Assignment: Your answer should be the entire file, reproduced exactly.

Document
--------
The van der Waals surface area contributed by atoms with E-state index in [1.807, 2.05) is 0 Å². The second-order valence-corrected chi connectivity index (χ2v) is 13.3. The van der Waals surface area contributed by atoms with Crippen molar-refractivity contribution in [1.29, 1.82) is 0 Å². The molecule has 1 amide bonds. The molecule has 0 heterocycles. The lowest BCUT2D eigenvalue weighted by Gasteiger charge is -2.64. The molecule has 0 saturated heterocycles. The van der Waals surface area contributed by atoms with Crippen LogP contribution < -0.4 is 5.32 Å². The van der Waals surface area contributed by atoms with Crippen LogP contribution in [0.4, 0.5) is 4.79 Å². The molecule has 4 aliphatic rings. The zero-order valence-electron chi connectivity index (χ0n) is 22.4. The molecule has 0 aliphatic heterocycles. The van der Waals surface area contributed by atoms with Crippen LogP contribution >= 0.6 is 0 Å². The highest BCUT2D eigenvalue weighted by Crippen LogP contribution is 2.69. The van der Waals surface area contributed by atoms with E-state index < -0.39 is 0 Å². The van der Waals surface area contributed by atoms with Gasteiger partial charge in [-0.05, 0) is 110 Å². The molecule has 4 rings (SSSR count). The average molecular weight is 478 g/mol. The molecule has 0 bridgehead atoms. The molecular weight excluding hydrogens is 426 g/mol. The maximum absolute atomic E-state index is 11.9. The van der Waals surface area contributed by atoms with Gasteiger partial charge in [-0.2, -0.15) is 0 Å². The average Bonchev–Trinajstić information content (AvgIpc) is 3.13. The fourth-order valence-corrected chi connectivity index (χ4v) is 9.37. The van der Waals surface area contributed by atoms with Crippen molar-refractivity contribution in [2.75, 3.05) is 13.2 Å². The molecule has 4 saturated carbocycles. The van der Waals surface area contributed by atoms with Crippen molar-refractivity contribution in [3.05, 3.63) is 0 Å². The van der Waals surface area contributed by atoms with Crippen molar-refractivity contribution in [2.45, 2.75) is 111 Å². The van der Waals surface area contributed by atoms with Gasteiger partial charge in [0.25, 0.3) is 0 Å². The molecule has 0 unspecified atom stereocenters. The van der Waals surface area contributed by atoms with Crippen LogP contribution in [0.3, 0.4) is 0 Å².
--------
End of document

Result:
The van der Waals surface area contributed by atoms with E-state index in [1.807, 2.05) is 0 Å². The second-order valence-corrected chi connectivity index (χ2v) is 13.3. The van der Waals surface area contributed by atoms with Crippen molar-refractivity contribution in [1.29, 1.82) is 0 Å². The molecule has 1 amide bonds. The molecule has 0 heterocycles. The lowest BCUT2D eigenvalue weighted by Gasteiger charge is -2.64. The molecule has 0 saturated heterocycles. The van der Waals surface area contributed by atoms with Crippen LogP contribution < -0.4 is 5.32 Å². The van der Waals surface area contributed by atoms with Crippen LogP contribution in [0.4, 0.5) is 4.79 Å². The molecule has 4 aliphatic rings. The zero-order valence-electron chi connectivity index (χ0n) is 22.4. The molecule has 0 aliphatic heterocycles. The van der Waals surface area contributed by atoms with Crippen LogP contribution >= 0.6 is 0 Å². The highest BCUT2D eigenvalue weighted by Crippen LogP contribution is 2.69. The van der Waals surface area contributed by atoms with E-state index < -0.39 is 0 Å². The van der Waals surface area contributed by atoms with Gasteiger partial charge in [-0.05, 0) is 110 Å². The molecule has 4 rings (SSSR count). The average molecular weight is 478 g/mol. The molecule has 0 bridgehead atoms. The molecular weight excluding hydrogens is 426 g/mol. The maximum absolute atomic E-state index is 11.9. The van der Waals surface area contributed by atoms with Gasteiger partial charge in [-0.2, -0.15) is 0 Å². The average Bonchev–Trinajstić information content (AvgIpc) is 3.13. The fourth-order valence-corrected chi connectivity index (χ4v) is 9.37. The van der Waals surface area contributed by atoms with Crippen molar-refractivity contribution in [2.75, 3.05) is 13.2 Å². The molecule has 4 saturated carbocycles. The van der Waals surface area contributed by atoms with Crippen molar-refractivity contribution in [3.05, 3.63) is 0 Å². The van der Waals surface area contributed by atoms with Crippen molar-refractivity contribution in [2.45, 2.75) is 111 Å². The van der Waals surface area contributed by atoms with Gasteiger partial charge in [0.25, 0.3) is 0 Å². The molecule has 0 unspecified atom stereocenters. The van der Waals surface area contributed by atoms with Crippen LogP contribution in [0.3, 0.4) is 0 Å².